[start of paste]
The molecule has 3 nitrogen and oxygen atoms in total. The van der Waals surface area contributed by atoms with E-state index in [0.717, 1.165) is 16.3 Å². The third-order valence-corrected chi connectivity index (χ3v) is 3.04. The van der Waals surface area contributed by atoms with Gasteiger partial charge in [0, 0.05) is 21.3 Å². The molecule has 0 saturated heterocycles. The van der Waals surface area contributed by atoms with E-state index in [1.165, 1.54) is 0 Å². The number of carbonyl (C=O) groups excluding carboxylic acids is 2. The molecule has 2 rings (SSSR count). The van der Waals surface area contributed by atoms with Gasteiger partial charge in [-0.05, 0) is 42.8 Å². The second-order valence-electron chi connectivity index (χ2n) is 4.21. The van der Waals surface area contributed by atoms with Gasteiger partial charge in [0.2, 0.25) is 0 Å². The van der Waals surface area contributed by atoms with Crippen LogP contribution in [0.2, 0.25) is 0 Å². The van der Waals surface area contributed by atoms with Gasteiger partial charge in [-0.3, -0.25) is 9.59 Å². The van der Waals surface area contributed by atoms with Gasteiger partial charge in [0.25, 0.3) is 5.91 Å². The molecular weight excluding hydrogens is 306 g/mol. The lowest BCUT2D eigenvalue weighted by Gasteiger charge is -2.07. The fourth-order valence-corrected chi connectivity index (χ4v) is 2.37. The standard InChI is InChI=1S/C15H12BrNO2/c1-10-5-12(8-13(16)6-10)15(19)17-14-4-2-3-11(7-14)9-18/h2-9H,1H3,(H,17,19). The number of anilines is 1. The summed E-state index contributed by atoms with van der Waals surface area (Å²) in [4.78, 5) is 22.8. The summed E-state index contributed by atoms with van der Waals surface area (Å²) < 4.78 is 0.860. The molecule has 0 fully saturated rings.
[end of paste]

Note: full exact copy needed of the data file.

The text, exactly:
The molecule has 3 nitrogen and oxygen atoms in total. The van der Waals surface area contributed by atoms with E-state index in [0.717, 1.165) is 16.3 Å². The third-order valence-corrected chi connectivity index (χ3v) is 3.04. The van der Waals surface area contributed by atoms with Gasteiger partial charge in [0, 0.05) is 21.3 Å². The molecule has 0 saturated heterocycles. The van der Waals surface area contributed by atoms with E-state index in [1.165, 1.54) is 0 Å². The number of carbonyl (C=O) groups excluding carboxylic acids is 2. The molecule has 2 rings (SSSR count). The van der Waals surface area contributed by atoms with Gasteiger partial charge in [-0.05, 0) is 42.8 Å². The second-order valence-electron chi connectivity index (χ2n) is 4.21. The van der Waals surface area contributed by atoms with Gasteiger partial charge in [0.2, 0.25) is 0 Å². The van der Waals surface area contributed by atoms with Crippen LogP contribution in [0.2, 0.25) is 0 Å². The van der Waals surface area contributed by atoms with Gasteiger partial charge in [-0.3, -0.25) is 9.59 Å². The van der Waals surface area contributed by atoms with Gasteiger partial charge in [0.25, 0.3) is 5.91 Å². The molecular weight excluding hydrogens is 306 g/mol. The lowest BCUT2D eigenvalue weighted by Gasteiger charge is -2.07. The fourth-order valence-corrected chi connectivity index (χ4v) is 2.37. The standard InChI is InChI=1S/C15H12BrNO2/c1-10-5-12(8-13(16)6-10)15(19)17-14-4-2-3-11(7-14)9-18/h2-9H,1H3,(H,17,19). The number of anilines is 1. The summed E-state index contributed by atoms with van der Waals surface area (Å²) in [4.78, 5) is 22.8. The summed E-state index contributed by atoms with van der Waals surface area (Å²) < 4.78 is 0.860. The molecule has 0 fully saturated rings.